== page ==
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        • Richie says:

          Well, yes you can a la FRod back in whatever year it was. I think how it works is some guy has an ‘owie’, then you replace with whomever you want from the 40-man.

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        • TKDC says:

          Does “midnight Aug. 31st” actually mean what “midnight Aug. 31st” actually means? I was always under the impression that Sept. call-ups could play in post-season. Anyway, the second way is without dispute, so it seems completely unnecessary to worry about this.

          I think the real concern is it is somewhat harder to keep a guy down in the minors to start the next season if you bring him up before rosters expand. I believe the Rays used David Price in Sept. and the playoffs in 2008, then kept him in the minors to start 2009. Seems if you bring a guy up beforehand, there is a greater risk of hurting player relations if he performs well and you still stash him in the minors to start the next season. Of course, I’m not sure how much “player relations” really matters.

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        • Jonathan says:

          @Richie,

          Given, but part of the issue there is potentially having to manufacture an injury and, more importantly, Bogaerts wasn’t on the 40 man roster yet.

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        • Jonathan says:

          “I think the real concern is it is somewhat harder to keep a guy down in the minors to start the next season if you bring him up before rosters expand. I believe the Rays used David Price in Sept. and the playoffs in 2008, then kept him in the minors to start 2009. Seems if you bring a guy up beforehand, there is a greater risk of hurting player relations if he performs well and you still stash him in the minors to start the next season.”

          I’d say that’s pretty far down the list of concerns if you’re expecting them to legitimately contribute. Price is a perfect example of why you just go for it sometimes considering the Rays quite possibly lose the 2008 ALCS without Price around.

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      • AsDevilsRun says:

        There are a few ways around that rule. Look at how the Angels used K-Rod in 2002.

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        • Jonathan says:

          There are ways around it, but sometimes the best way is the simplest way: following said rules.

          Lord knows, the Sox aren’t shy bending rules, but it’s a pretty obvious answer as to why call him up now instead of September.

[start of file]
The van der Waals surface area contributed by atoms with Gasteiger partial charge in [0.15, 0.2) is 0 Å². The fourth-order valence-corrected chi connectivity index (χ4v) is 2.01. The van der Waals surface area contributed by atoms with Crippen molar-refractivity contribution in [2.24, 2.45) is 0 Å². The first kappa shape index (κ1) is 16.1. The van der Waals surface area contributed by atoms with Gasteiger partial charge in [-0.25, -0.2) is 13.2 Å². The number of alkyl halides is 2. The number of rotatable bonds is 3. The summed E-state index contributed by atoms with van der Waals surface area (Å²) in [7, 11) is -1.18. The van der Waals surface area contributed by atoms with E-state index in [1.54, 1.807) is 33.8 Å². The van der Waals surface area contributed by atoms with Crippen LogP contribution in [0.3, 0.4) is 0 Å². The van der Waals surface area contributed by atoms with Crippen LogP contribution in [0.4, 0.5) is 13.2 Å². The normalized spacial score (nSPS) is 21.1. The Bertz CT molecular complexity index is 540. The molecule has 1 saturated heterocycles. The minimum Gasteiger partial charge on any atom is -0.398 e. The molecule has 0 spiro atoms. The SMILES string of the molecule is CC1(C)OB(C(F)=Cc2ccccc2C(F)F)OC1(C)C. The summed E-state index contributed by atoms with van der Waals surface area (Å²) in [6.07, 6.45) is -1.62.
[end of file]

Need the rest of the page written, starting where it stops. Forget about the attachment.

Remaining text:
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        • Scraps says:

          But everybody, in this case, bends the rules. It’s essentially not a rule, like many in baseball (unfortunately, IMO). TKDC and Richie are right, even though everybody citing the rule is also right.

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        • Jonathan says:

          @scraps,

          Well, when it comes down to it Richie is right in that there are ways around it. TKDC’s initial claim, however, was that we were all wrong, which is patently false.

          Without gaming the system or other such shenanigans, the player needs to be on the roster by August 31. Additionally, even in instances of injury, the player needs to be on the 40 man, which Bogaerts was not.

          So no, TKDC telling me “This is simply not true” is completely wrong.

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        • TKDC says:

          @Jonathon

          Well, I was wrong but so were you. You said bringing him up in Sept. meant he couldn’t be used in the playoffs, which isn’t true.

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        • TKDC says:

          So the only thing I was wrong about was one of my two reasons, but one is enough.

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    • matt w says:

      I’m pretty sure that September callups count as service time for the purposes of team control. They just don’t count as time on the roster for purposes of Rookie of the Year eligibility.

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      • exxrox says:

        I remember this happening some-what recently when a Diamondback 2B got injured and they had a minor leaguer make his major league debut, in the playoffs. Ogando? It was a few years ago so I hardly remember

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    • Mr Baseball says:

      God….stop with delaying everything approach to game the system. Stat geeks forget winning is most important, not gaming the system.

      There is a World Series to be won.

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  3. Cool Lester Smooth says:

    Shit, Xander’s a stud and I’m really not looking forward to watching him play the Yankees for the next 6+ years.

    That said, what’s a reasonable projection for his age-21 season? I’m thinking Harper’s 2012 is probably a good median.